A new look at an old technique
CyberKnife surgery has been in use since the 1990s, but changing public perception of the procedure remains a goal for David Bryant, a radiation oncologist with Via Christi Cancer Center.
“A lot of patients don’t even come see me because they think ‘surgery’ and don’t want that,” he said. “They should have named it something else a while ago, but now that’s what it’s called it’s hard to change.”
The process focuses photon particles into a single point using a robot, which can zap tumors with radiation while circling a patient’s body on the outside.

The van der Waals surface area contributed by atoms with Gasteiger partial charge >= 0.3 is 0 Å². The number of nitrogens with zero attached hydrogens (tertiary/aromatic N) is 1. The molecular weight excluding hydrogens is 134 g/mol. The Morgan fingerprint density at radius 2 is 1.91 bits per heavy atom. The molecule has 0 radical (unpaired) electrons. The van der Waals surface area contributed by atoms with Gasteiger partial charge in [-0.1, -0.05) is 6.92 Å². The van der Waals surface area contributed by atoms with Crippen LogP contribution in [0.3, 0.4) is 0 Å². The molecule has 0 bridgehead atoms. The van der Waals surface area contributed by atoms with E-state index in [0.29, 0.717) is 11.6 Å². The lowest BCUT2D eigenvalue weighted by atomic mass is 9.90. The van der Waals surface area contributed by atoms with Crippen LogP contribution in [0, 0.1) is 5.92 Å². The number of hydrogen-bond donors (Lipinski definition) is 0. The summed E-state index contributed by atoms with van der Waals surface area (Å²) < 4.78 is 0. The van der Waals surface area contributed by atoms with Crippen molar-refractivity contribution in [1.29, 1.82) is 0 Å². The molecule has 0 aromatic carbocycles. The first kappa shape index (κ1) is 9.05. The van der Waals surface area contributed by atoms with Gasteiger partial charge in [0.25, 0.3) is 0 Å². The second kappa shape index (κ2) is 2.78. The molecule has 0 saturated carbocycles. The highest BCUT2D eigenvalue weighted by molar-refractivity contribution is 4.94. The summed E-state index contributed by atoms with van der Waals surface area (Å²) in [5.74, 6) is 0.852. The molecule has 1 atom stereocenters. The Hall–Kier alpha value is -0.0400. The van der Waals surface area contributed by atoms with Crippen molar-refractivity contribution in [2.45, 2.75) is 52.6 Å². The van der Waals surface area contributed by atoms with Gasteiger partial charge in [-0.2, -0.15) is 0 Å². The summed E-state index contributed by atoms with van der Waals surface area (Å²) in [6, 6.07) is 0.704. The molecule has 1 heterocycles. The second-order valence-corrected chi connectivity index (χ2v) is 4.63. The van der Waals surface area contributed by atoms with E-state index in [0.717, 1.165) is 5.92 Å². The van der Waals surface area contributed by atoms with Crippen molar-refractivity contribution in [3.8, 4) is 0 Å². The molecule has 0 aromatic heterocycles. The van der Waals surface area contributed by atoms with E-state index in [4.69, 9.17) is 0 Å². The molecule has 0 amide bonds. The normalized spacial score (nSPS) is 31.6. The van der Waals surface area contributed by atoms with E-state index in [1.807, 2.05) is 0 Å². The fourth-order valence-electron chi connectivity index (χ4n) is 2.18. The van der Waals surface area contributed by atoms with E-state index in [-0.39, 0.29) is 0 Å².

When Bryant started as a doctor in the early 2000s it was only used for brain surgery, but the procedure is now used for almost any cancer that is large enough to be seen.
In the case of pancreatic cancer patient Roger Ryder, CyberKnife was the best option because surgery wasn’t a viable option with a tumor wrapped around his arteries.
“They did the radiation and he was still inoperable,” Bryant said. “That’s when they typically send the patients to me. Pancreatic cancer is one of those where we’re still only seeing the patients who cannot go to surgery.”
One of the important distinctions with the CyberKnife is that patients cannot have a CT scan immediately because it will still show the tumor, Bryant said.
“The cancer doesn’t just disappear with the treatment,” he said. “You’ve damaged the DNA, and will still see the cancer at the end. When the cells try to divide, that’s when they die.”